Amadis, Hell Devil! | Album Review | Seven Days | Vermont's Independent Voice

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Amadis, Hell Devil!

Album Review


Published November 3, 2010 at 7:31 a.m.


(Self-released, CD)

For those about to rock … hang on just a sec. Take AC/DC out of the tape deck of your Firebird and, assuming you’ve added a CD player at some point in the last 25 years, pop in Hell Devil! by Amadis, and get ready to redline your fucking engine. The latest from Burlington’s reigning cock-rocking metal maniacs is a scorching tour de force. It is a brisk, bracing three-song sampler that serves as a powerful reminder of just how potent Vermont metal can be.

Following a glorious, borderline-orchestral instrumental intro track — complete with transcendent guitars and a cannonade of thunderous drums — the EP begins in earnest with “Heavy Metal World.” The song explodes from the washout of the previous cut like a freight train about to run off the rails. Frantic, staccato guitar bursts drive forward at breakneck speed. Vocalist Sid Dystic holds court over the proceedings with malicious zeal. His soaring tenor squeals and howls with unhinged abandon, not unlike a young Bruce Dickinson of Iron Maiden. But that band is a less obvious influence on Amadis than one might think, given that certain members moonlight in the local Maiden tribute band Made in Iron. Rather, the group takes cues from a slightly earlier era of metal, when bands like Judas Priest and Thin Lizzy were terrifying teenagers’ parents.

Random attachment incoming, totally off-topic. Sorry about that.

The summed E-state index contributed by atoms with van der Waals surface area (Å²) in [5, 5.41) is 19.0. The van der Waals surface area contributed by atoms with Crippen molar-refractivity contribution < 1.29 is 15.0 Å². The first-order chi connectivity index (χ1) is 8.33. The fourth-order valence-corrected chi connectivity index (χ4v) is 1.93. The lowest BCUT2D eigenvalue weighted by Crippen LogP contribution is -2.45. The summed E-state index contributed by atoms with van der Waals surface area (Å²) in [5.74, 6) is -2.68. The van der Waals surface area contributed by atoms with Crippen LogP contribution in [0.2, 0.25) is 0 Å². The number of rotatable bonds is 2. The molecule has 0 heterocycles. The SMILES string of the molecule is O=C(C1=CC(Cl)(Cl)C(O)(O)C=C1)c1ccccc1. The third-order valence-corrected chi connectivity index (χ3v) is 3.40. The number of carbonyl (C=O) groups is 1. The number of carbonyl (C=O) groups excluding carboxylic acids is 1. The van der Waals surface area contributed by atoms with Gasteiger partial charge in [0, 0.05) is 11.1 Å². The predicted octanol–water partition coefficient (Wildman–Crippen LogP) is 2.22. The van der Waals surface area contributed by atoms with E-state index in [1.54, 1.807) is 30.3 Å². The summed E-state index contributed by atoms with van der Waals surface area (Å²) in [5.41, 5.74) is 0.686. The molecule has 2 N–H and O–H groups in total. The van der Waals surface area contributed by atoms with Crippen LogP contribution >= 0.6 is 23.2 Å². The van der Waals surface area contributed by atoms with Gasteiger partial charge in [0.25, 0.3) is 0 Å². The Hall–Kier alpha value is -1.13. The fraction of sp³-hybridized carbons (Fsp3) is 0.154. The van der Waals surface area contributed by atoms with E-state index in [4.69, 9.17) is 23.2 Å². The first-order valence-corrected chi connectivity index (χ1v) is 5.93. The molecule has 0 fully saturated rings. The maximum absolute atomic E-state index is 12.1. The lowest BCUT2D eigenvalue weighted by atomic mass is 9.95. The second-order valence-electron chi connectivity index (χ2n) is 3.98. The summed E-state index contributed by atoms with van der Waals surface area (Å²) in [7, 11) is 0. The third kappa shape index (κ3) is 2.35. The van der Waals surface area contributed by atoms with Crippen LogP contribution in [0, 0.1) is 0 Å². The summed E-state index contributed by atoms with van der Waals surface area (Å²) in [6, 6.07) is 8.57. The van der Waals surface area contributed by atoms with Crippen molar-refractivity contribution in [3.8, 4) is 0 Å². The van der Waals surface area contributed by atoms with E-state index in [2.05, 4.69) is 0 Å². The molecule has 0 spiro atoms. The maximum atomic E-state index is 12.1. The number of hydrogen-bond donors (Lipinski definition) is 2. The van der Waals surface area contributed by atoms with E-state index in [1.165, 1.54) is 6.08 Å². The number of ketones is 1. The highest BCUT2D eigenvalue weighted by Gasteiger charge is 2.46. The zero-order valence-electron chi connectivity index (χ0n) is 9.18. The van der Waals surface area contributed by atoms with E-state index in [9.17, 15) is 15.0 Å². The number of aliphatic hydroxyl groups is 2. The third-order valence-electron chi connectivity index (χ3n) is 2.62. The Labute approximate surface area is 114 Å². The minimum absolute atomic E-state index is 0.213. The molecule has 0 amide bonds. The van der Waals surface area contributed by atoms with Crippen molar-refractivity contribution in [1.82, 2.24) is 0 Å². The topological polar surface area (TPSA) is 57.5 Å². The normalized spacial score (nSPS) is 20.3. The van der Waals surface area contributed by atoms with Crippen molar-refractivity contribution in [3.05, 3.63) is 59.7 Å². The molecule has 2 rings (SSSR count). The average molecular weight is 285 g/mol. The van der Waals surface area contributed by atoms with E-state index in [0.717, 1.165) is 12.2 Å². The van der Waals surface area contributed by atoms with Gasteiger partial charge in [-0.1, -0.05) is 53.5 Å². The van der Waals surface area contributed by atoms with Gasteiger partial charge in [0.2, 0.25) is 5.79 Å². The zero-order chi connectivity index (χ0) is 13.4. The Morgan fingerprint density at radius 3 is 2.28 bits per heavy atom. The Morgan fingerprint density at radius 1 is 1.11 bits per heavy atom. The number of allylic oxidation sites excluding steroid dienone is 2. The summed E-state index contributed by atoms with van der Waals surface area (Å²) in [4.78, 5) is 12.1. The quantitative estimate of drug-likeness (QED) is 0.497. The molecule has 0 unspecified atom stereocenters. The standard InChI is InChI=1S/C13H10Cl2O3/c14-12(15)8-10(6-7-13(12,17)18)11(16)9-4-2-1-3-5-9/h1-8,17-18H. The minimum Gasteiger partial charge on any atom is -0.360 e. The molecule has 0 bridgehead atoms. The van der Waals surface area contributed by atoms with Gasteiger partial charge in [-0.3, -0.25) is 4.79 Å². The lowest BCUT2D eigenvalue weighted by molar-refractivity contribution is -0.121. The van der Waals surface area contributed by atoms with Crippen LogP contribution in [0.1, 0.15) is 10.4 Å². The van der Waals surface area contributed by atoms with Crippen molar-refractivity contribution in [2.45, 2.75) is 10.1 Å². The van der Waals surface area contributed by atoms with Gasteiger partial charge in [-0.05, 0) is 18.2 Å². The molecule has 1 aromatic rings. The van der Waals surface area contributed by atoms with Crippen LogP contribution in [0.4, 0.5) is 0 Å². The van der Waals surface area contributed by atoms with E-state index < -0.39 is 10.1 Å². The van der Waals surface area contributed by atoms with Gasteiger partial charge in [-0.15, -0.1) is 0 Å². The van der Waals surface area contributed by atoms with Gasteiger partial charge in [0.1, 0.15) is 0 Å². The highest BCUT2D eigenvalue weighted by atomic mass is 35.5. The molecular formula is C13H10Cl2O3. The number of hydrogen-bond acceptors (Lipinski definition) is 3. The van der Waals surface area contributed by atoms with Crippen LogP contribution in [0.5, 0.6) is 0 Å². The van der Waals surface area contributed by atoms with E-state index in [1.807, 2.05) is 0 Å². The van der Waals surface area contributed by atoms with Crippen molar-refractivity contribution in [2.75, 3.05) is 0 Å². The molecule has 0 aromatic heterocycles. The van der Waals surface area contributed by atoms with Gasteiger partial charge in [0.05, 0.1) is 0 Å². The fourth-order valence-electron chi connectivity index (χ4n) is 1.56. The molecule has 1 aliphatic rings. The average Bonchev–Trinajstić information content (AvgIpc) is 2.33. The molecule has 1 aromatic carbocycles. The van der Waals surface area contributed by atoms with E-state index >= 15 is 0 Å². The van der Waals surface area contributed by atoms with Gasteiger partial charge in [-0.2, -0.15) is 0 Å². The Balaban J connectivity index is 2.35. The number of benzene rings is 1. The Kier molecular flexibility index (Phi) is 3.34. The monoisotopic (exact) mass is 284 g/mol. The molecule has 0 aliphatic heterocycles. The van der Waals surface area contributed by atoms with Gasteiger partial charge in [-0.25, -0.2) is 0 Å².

Amadis also bear an affinity for more relatively recent strains of the genre, including power metal, evident on the bruising title track. The song is slower in tempo than the preceding ditty, but no less intense. Over a deliberate, churning current of chunky guitar, Dystic shows impressive vocal range. He is as compelling a front man in lower registers as he is unleashing manic screams. Here, he combines both talents to great effect, framed by a chorus of backing harmonies and a maelstrom of guitar fury courtesy of axemen J.J. Harris and Franky Vitriol.

Of course, any great metal album, or even just a sampler, is not complete without an overblown epic. At nearly eight minutes, closing track “The Last Gaul” is just that. A pretty — yes, pretty — acoustic guitar line sets the bait before Amadis spring the trap with a virtual clinic on heavy-metal technical precision. Drummer Johan Sebastian Rock and bassist Gustavus Adolphus are in lockstep throughout, holding down the song’s hairpin turns as Vitriol and Harris trade increasingly Malmsteen-esque lead lines. Even if you’re not a fan of metal, you can’t help but appreciate the virtuosity on display here, and throughout Hell Devil!

Catch Amadis at City Limits in Vergennes with Victim of Metal, this Saturday.